In Alan Sillitoe's 1962 classic British film, “The Loneliness of the Long Distance Runner,” a reform school student (Tom Courtenay) makes a name for himself with his ability to run great distances flat out.
Loneliness has been a recurring theme of British life (from Mary Shelley's “Frankenstein” to Jean Rhys' “Good Morning, Midnight”), but recently it's gotten so pervasive that the prime minister appointed a minister for loneliness to try to reverse the trend.
Here in the U.S., it's also epidemic. At any given time, around 43 percent of people say they're lonely. Young, heavy users of social media are at the greatest risk.
Former U.S. Surgeon General Vivek Murthy says loneliness can be worse for you than smoking 15 cigarettes a day. It heightens your risk of depression and anxiety and increases your risk for cardiovascular disease and dementia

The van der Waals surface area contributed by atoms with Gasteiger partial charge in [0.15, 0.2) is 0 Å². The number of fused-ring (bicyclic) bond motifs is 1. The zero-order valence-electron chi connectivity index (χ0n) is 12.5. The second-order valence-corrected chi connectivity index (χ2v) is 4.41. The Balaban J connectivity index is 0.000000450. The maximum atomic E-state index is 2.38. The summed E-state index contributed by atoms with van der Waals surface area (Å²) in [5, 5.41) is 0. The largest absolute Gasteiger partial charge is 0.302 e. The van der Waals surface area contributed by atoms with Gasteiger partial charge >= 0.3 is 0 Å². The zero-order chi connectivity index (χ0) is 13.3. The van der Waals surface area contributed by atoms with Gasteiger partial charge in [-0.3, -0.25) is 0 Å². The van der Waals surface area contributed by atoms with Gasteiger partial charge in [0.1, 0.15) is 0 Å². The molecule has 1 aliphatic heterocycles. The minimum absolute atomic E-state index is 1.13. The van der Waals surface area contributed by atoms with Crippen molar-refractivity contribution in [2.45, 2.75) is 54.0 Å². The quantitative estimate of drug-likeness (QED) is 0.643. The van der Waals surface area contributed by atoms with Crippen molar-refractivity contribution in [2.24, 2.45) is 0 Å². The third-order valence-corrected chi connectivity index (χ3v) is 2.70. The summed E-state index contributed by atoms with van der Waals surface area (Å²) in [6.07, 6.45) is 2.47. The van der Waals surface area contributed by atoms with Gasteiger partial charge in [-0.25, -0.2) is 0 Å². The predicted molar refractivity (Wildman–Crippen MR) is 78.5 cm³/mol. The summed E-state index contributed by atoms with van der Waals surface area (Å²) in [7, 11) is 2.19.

It doesn't have to be that way. Using the UCLA Loneliness Scale, Cigna Health found that those who lived with others, got the right amount of sleep, work, and exercise, and interacted with family and friends scored the best.
So log off of social media (unless you're using a dating app) and cultivate some in-person relationships. Opt for face time, not Facebook time.
Call an old friend. Make plans to see family. Join a walking club or volunteer in your community. It could save your life.
A study published in the journal Psychophysiology found that close relationships — especially high-quality, romantic relationships — are consistently associated with positive physical health outcomes.
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